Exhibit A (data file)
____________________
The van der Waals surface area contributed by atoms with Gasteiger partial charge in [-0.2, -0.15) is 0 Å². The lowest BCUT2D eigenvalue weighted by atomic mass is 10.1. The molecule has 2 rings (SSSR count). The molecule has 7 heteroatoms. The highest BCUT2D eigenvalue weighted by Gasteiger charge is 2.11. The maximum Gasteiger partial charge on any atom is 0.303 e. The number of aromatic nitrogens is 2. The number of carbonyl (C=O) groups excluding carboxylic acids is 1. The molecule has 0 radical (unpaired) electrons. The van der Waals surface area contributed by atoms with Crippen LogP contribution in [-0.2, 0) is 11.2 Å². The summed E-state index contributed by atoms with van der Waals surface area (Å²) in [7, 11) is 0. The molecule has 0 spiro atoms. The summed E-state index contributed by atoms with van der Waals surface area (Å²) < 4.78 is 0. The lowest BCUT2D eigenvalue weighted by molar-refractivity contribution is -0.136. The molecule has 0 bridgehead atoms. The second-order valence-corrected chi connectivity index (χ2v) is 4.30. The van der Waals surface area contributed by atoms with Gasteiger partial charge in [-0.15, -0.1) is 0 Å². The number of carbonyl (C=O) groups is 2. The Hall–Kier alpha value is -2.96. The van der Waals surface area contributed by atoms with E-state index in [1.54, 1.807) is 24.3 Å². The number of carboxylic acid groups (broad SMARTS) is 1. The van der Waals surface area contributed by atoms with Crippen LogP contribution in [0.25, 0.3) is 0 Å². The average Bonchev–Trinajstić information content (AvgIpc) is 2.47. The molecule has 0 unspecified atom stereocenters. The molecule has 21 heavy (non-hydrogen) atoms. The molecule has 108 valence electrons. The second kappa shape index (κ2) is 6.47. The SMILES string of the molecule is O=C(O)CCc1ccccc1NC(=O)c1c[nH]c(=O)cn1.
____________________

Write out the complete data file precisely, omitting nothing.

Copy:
The van der Waals surface area contributed by atoms with Gasteiger partial charge in [-0.2, -0.15) is 0 Å². The lowest BCUT2D eigenvalue weighted by atomic mass is 10.1. The molecule has 2 rings (SSSR count). The molecule has 7 heteroatoms. The highest BCUT2D eigenvalue weighted by Gasteiger charge is 2.11. The maximum Gasteiger partial charge on any atom is 0.303 e. The number of aromatic nitrogens is 2. The number of carbonyl (C=O) groups excluding carboxylic acids is 1. The molecule has 0 radical (unpaired) electrons. The van der Waals surface area contributed by atoms with Crippen LogP contribution in [-0.2, 0) is 11.2 Å². The summed E-state index contributed by atoms with van der Waals surface area (Å²) in [7, 11) is 0. The molecule has 0 spiro atoms. The summed E-state index contributed by atoms with van der Waals surface area (Å²) < 4.78 is 0. The lowest BCUT2D eigenvalue weighted by molar-refractivity contribution is -0.136. The molecule has 0 bridgehead atoms. The second-order valence-corrected chi connectivity index (χ2v) is 4.30. The van der Waals surface area contributed by atoms with Gasteiger partial charge in [-0.15, -0.1) is 0 Å². The number of carbonyl (C=O) groups is 2. The Hall–Kier alpha value is -2.96. The van der Waals surface area contributed by atoms with E-state index in [1.54, 1.807) is 24.3 Å². The number of carboxylic acid groups (broad SMARTS) is 1. The van der Waals surface area contributed by atoms with Crippen LogP contribution in [0.25, 0.3) is 0 Å². The average Bonchev–Trinajstić information content (AvgIpc) is 2.47. The molecule has 0 unspecified atom stereocenters. The molecule has 21 heavy (non-hydrogen) atoms. The molecule has 108 valence electrons. The second kappa shape index (κ2) is 6.47. The SMILES string of the molecule is O=C(O)CCc1ccccc1NC(=O)c1c[nH]c(=O)cn1.